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When it’s Time to Negotiate Parenting Time

When it’s Time to Negotiate Parenting Time

When it comes time to negotiate parenting time, there are many elements to consider if a parent wishes to maximize parenting rights while managing a career.

The following are some things to keep in mind when negotiating parenting time.

Children Are Always First

Many parents going through the divorce process tend to focus more on how they can win more parenting time as opposed to considering what’s in the best interests of the children involved. The main goal of negotiation is to determine the best way to keep both parents in the children’s lives while minimizing their stress.

Parents need to consider how parenting time will impact the child’s daily routine. For instance, if a parent decides to watch the children overnights on weekdays, the parent will need to be able to help the child prepare for school in the morning and ensure they get to school on time. On weekends, a parent with parenting time during those days will also need to determine how to manage those days off.

Avoid Overestimating the Amount of Available Parenting Time

Parents can often commit to more parenting time than they can actually allow based on their own schedules. To avoid potential inconveniences for both the child and the parent, parents should only commit to the amount of time they know for certain they have to spend with their children.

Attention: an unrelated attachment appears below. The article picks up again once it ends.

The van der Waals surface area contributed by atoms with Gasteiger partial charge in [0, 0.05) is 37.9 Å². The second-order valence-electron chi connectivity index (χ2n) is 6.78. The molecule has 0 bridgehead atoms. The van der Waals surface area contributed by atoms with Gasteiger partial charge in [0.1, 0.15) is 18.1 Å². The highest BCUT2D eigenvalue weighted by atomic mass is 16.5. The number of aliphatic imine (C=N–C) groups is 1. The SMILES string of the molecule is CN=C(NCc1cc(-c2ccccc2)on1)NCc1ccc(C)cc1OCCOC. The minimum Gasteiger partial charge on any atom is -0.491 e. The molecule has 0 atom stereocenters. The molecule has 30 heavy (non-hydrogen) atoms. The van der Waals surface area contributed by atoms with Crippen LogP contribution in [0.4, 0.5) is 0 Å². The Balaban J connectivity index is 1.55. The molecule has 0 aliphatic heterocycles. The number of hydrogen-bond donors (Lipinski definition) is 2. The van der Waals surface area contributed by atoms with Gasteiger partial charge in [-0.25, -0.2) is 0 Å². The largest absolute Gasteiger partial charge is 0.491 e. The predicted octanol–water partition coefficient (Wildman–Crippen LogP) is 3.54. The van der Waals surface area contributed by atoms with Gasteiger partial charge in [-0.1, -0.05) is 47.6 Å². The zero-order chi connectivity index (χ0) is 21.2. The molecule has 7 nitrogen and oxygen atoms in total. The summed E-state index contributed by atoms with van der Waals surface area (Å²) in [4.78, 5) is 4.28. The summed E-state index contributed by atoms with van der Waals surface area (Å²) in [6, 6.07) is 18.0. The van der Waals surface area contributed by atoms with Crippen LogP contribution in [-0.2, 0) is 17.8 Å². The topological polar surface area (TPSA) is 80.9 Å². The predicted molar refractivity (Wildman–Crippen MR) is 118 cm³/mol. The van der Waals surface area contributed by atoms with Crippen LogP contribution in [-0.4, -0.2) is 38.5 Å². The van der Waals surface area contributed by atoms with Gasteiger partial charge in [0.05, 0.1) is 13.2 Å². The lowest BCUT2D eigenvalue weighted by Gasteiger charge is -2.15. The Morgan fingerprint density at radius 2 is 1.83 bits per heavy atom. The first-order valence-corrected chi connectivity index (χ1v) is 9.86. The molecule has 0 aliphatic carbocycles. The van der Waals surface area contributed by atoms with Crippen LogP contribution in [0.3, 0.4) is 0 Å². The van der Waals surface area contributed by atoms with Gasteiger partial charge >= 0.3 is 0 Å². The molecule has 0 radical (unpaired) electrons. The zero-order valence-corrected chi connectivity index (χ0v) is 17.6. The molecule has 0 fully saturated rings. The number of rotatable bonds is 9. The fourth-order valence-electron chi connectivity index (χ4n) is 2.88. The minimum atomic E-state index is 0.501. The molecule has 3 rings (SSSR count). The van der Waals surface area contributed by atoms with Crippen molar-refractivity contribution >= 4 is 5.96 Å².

Maintain Organization at Work

Parents negotiating parenting time may need to made changes to their work schedule to accommodate the time they have to spend with their children. To help avoid any potential issues, parents should be transparent and let managers and others know of changes to be made to their schedule.

While many working parents may be embarrassed about the situation when going through a divorce and distributing parenting time, many companies are supportive and will help ensure that their employees maintain a work-life balance that keeps them content and productive.

Keep the Court’s Decision in Mind

Judges don’t put stay-at-home parents first when it comes to parenting time. In fact, they’re likely to respect parents who are capable of financially supporting their children as well as spending an ample amount of time with them. As long as parents have the best interest of their child at heart, they can make a good case.

Taking each of these points into consideration, parents may be able to negotiate more parenting time without overextending.

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